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A resource and visitor inventory of Yoho Valley, Yoho National Park, British Columbia Vold, Terje

Abstract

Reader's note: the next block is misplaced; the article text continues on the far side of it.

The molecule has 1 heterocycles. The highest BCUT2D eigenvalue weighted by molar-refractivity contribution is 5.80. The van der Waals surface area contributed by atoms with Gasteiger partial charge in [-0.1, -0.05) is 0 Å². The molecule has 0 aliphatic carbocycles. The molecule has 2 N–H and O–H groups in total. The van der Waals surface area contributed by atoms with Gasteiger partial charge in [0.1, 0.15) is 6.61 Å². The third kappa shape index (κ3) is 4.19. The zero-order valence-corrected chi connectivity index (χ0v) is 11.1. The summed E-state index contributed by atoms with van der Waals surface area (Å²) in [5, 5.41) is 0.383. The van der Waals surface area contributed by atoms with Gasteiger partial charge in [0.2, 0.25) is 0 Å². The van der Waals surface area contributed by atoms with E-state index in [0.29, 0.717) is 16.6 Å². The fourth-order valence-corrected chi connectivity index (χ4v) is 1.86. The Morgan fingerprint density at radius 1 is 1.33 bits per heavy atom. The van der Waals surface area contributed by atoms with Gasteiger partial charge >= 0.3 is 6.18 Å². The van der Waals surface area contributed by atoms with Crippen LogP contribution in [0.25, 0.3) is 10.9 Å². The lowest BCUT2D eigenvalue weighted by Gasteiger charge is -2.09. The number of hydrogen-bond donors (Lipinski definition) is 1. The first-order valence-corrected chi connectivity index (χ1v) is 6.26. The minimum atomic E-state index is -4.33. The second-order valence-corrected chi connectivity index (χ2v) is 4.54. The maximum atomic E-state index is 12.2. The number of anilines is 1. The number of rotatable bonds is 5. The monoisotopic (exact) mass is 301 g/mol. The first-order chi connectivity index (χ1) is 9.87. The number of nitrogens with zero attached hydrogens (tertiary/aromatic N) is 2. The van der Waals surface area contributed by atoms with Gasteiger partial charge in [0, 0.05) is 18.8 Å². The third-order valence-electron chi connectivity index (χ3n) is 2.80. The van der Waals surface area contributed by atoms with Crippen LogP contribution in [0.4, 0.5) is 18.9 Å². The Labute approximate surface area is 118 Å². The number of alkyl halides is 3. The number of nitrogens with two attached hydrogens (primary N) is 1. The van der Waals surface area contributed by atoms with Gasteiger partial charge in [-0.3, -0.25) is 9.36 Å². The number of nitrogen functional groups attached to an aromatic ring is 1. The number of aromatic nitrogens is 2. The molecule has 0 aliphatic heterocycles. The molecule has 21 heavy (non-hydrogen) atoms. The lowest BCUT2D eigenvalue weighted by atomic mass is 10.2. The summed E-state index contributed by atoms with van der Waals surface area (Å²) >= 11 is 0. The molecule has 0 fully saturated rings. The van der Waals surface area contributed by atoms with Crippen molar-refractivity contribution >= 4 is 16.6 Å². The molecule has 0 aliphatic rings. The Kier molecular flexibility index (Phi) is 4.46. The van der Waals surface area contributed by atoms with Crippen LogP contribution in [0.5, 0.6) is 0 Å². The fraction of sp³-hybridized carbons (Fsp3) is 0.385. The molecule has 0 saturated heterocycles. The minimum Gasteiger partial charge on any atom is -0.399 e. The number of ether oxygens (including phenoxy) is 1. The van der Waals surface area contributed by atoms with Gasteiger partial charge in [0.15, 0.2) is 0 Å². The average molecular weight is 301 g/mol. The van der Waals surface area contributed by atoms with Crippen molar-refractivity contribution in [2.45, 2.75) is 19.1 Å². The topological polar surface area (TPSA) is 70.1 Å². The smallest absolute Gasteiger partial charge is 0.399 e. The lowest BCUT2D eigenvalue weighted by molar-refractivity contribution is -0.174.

The study objective was to inventory natural resources, use patterns, and visitor characteristics in Yoho Valley, Yoho National Park, British Columbia, and to offer some management considerations for the area. In the natural resource inventory, research emphasis was placed on a soil and landform survey which resulted in a soils map of Yoho Valley. Soil map units are discussed in detail, and interpretations are developed on the suitability of soil types to support trail and campground users. Soil map unit descriptions include information on soil parent material, horizonation, depth, texture, coarse fragments, drainage, slope, elevation range, and associated vegetation. The soils of Yoho Valley were divided, into 13 soil map units consisting of 6 different landforms and 5 separate soil orders. Humo-Ferric. Podzols occurred in the Engelmann spruce - subalpine fir forest zone oh morainal landform material. Degraded Eutric Brunisols were found on relatively stable colluvial material and glacio-fluvial deposits in the same forest zone. Alpine Eutric Brunisols occurred on both till and colluvium in the alpine zone above 7200 feet elevation. Cumulic and Orthic Regosols occurred on both steep colluvium and.on relatively flat fluvial deposits. Small amounts of Organics and Gleysolics were also found in the study area. Steep slopes were found to be the major soil limitation for both trails and campgrounds; over 90% of the study area occurs on greater than 30% slopes, and nearly 60% of the valley is on greater than 60% slopes. Information related to the climate, geology, flora, and fauna of the study area was examined as background. Photographs were systematically taken along trails to document visual conditions of trail sides. A visitor survey was undertaken to assess the amounts and distribution of road, campground, and backcountry use. Traffic counter recording devices were installed on the Yoho Valley road and calibrated to determine visitor-days of road use. The Takakkaw Falls campground in Yoho Valley was visited each day in 1972 to determine camper-nights of use. Rates of registration were calculated for the trail kiosk for backcountry use estimates. Use data were compared, over time to determine growth trends. It was estimated that approximately 71,300 visitors entered Yoho Valley by road in 1974. Approximately 79% of the visitors were day users, while 21% were overnight users. Road use increased at the average annual rate of 10% since 1969. Campground use in 1974 was 6,075 campers % use increased 20 to 25% per year from 1968 to 1972 until use restriction measures were implemented in 1973. An estimated 8,40.0 visitors hiked in the valley's backcountry in 1974. Approximately 74% of these visitors were day hikers. Backcountry use has increased at the average rate of 20% per year since 1965. A road and backcountry survey of visitor characteristics was conducted in 1972 by employing on-site personal interviews. Two hundred parties were interviewed on the Yoho Valley road and 193 parties were sampled on backcountry trails. The survey questionnaire provided information on the demographic characteristics, trip characteristics, preferences and opinions of the study area , users. The results are discussed and compared with other related research. Yoho Valley users were found to have disproportionately more income and more formal education than the Canadian population. Users were also more likely to have a 'professional' occupation and to reside in a large city. Backcountry users, relative to road users, were more likely to be male, to be between 10 to 39 years old, to have less income, to have more education, to be a 'professional', to be from a large city, and to be Canadian and Albertan. The median distance traveled by road users from their place of residence was 2000 miles, while it was half that or 1000 miles for back-country users. Most road users spent less than two hours in the study area, while hikers usually spent between five to twelve hours in the area. Questions related to visitor preference indicated a fairly high level of satisfaction by both visitor groups. Over two-thirds of the valley's road users and nearly one-half of the backcountry users said there was 'nothing at all' that they disliked about their visit. Most visitors actually preferred the valley's present gravel road to a paved road. Seventy-five percent of the valley's road users and 89% of the backcountry users opposed the idea of paving the Yoho Valley road. Most visitors were concerned that paving the road would lead to overcrowding and overdevelopment in the study area. Although several possible backcountry modifications were shown on the questionnaire form to hikers, all were rejected by most backcountry users. Changes that received the most support related to the hikers need for more and better backcountry information This background resource and visitor inventory is examined with respect to campground and trail facility proposals made by Parks Canada in 1972. The intent is to show how the resource and visitor inventories can assist in the evaluation of park planning proposals. It is hoped that the inventory information presented will be useful to park managers and planners in a general way, and specifically in the formulation of land use decisions for Yoho Valley.

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